Feeling Dixon's Bones and Some History Behind it all
She could tell through her rubber gloves that it was round and had ridges along the edge, and wasn't to her a familiar part of the male pelvis, with it's flat shape. It only took seconds to realize that this was a grappling of the past.
It wasn't the familiar Mae West comment. "Is that a gun or are you just glad to see me", It was the realization that meant that she had found the Captain's gold piece. Right there in his pocket. The bent coin was in the same place as it had been when it had deflected a bullet at the Battle of Shiloh, saving Lt. Dixon from a life on crutches.
The CSS H. L. Hunley Submarine was first discovered by Dr. E. Lee Spence in the 1970's and it is considered by many to be the first successful combat submarine, (if sinking three times prior can be considered a success), to sink an enemy warship.
"On the night of Feb. 17, 1864, the crude Confederate vessel, which was made from a boiler, had no extra air supply and was powered by a hand crank -- rammed a torpedo into a Union warship anchored off Charleston" is the description used by some. But facts show that it was not made from boilers, and was sleek in it's design.
After the finding of the "Gold Coin" researchers went to other areas of the world and will be back late this year to complete their mission of recovery.
The partial remains of all the crewmen, their bones now stored in trays in a special morgue, were found at their stations near the hand crank and despite the fact that researchers were working in the pelvis area of what was believed to be Lt. Dixon, it was never confirmed publicly that any of the skulls that were found were indeed his.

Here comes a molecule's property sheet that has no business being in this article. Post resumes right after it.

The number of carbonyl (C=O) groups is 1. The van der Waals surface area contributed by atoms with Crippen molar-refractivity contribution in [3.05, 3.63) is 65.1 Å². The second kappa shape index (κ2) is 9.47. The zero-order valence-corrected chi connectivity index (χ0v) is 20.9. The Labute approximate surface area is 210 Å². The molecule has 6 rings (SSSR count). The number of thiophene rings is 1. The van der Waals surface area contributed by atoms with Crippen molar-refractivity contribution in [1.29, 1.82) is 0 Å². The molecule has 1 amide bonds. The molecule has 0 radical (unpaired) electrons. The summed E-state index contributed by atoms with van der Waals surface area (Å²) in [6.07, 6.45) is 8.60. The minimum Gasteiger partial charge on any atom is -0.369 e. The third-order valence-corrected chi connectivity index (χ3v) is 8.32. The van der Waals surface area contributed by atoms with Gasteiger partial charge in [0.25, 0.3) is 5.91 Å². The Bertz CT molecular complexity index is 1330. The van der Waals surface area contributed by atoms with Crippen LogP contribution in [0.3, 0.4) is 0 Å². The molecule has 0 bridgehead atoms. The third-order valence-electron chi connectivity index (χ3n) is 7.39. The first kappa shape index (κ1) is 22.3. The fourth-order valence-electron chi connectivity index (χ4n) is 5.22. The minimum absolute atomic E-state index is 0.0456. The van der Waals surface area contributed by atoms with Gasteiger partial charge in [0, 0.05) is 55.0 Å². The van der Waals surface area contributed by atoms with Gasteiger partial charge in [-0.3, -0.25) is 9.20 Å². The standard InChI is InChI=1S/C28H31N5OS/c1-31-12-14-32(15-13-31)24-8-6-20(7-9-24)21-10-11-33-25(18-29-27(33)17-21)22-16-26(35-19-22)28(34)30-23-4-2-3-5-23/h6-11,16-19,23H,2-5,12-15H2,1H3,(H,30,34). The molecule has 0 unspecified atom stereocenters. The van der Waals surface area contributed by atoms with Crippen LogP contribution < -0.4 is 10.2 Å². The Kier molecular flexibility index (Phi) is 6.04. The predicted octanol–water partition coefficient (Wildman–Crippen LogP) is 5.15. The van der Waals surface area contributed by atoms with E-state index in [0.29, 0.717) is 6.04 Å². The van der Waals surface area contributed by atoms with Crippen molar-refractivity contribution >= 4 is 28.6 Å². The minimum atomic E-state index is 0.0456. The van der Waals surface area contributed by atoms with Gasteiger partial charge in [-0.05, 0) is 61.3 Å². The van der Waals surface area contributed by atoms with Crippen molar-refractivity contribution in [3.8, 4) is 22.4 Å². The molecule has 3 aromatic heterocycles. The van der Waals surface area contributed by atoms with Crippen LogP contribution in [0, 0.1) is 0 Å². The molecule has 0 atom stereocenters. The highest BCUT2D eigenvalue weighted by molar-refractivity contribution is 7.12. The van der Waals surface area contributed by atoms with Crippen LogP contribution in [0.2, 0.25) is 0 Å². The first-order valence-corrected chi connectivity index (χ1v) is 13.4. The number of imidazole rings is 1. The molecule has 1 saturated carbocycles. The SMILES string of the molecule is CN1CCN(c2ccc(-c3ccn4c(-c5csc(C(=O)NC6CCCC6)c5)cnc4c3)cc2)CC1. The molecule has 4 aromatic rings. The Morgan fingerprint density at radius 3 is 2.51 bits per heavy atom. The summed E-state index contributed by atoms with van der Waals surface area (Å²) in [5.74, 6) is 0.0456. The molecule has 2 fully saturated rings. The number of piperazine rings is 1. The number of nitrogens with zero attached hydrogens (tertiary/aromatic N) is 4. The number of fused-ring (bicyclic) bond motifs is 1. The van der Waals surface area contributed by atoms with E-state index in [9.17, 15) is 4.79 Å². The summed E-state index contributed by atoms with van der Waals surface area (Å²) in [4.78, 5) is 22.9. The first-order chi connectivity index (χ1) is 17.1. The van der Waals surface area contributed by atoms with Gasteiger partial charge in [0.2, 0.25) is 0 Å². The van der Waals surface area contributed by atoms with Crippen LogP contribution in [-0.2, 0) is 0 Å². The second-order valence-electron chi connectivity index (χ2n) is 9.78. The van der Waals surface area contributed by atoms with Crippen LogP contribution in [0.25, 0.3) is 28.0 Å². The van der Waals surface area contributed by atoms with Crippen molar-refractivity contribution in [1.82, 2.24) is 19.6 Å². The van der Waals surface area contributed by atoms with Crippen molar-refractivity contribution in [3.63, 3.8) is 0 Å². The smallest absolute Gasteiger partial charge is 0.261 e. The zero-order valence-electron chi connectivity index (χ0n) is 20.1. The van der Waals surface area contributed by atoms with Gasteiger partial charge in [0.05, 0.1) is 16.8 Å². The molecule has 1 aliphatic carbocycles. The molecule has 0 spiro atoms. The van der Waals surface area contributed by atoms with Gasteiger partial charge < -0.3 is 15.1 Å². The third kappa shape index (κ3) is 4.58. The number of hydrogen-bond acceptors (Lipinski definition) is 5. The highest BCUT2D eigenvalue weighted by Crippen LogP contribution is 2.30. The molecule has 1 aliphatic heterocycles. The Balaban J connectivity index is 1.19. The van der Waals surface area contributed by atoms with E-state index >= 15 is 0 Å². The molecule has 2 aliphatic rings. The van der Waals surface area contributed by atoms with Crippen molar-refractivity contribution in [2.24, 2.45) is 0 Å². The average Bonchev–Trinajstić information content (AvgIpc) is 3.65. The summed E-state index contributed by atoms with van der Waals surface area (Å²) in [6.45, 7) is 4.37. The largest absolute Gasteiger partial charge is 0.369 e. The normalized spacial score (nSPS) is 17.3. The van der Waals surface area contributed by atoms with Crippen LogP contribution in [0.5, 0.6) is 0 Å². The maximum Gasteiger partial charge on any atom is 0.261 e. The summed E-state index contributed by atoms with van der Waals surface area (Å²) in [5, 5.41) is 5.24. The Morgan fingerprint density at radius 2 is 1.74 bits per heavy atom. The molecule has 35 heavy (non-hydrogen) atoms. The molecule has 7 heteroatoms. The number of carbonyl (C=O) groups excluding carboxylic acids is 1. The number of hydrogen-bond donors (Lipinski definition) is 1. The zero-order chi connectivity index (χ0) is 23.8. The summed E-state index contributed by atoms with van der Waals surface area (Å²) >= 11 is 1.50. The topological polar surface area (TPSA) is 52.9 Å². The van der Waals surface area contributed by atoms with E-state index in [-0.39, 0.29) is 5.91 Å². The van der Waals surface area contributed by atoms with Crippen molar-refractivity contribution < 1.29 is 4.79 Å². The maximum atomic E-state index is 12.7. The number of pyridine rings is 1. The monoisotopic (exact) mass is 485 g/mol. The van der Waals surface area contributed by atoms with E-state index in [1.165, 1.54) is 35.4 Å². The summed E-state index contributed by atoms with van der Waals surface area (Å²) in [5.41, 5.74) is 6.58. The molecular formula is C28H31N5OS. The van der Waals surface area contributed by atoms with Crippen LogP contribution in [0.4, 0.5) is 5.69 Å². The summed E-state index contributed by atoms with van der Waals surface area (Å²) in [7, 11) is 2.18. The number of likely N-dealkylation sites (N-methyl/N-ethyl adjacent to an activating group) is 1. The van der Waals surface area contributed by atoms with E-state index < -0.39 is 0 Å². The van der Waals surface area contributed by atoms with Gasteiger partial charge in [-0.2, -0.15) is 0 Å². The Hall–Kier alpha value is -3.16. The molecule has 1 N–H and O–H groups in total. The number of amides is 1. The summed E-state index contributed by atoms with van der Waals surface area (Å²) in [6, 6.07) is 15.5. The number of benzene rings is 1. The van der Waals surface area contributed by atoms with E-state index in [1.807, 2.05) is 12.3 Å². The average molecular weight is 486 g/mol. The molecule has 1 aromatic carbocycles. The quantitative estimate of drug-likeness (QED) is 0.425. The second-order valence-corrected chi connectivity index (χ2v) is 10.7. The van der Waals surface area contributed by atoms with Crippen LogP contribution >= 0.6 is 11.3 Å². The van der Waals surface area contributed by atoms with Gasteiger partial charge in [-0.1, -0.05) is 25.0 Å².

"We've got eight skulls so far, and I think we've got 16 shoes," one scientist said as part of the latest report.
The Yankee ship. Housatonic, went down, but did the Hunley, mysteriously, with its crew and captain, continue on with it's mission.
The Hunley was found in 1970 by Dr. E. Lee Spence laying on its side in Charleston harbor until it was brought up last summer, by a secondary crew headed by employees of Clive Cussler, a famous and well known author.
A search has been started for crew descendants and continues involving possible DNA identification and facial reconstruction.
And with the 42-foot-long iron hull filled over the years with tightly packed preservative mud, it was decided that other things may take priority.
Some of the earlier discoveries include a tag around the neck of one of the crew. Mysterious because it bore the name of a Yankee soldier, Chamberlin, who had been killed in a battle at James Island near Charleston six months before.
"It's a bit like finding the Wright Brothers first airplane with the Wright brothers sitting there," said Jacobsen, the Danish scientist who is the project's senior archaeologist and excavation manager. "It's incredible."
The effort to examine the HUNLEY raised from waters off Charleston, the heart of the Confederacy, and where the Civil War began, has drawn expertise from carpet baggers from all over the world.
The project director, Robert S. Neyland, the head of the Naval Historical Center's underwater archaeology branch in Washington, as well as the Lead anthropologist Douglas W. Owsley, of the Smithsonian's Museum of Natural History confirmed that Dr. E. Lee Spence was the first discoverer of THE HUNLEY.
Chief conservator Paul Mardikian, a native of Paris, Project historian Mark K. Ragan, and Warren Lasch, from outside Cleveland oversee the business end of things.
What were their intentions in overlooking the discovery of the Hunley by Dr. E. Lee Spence and how did they decide that suing THE HUNLEY.COM may be a good thing.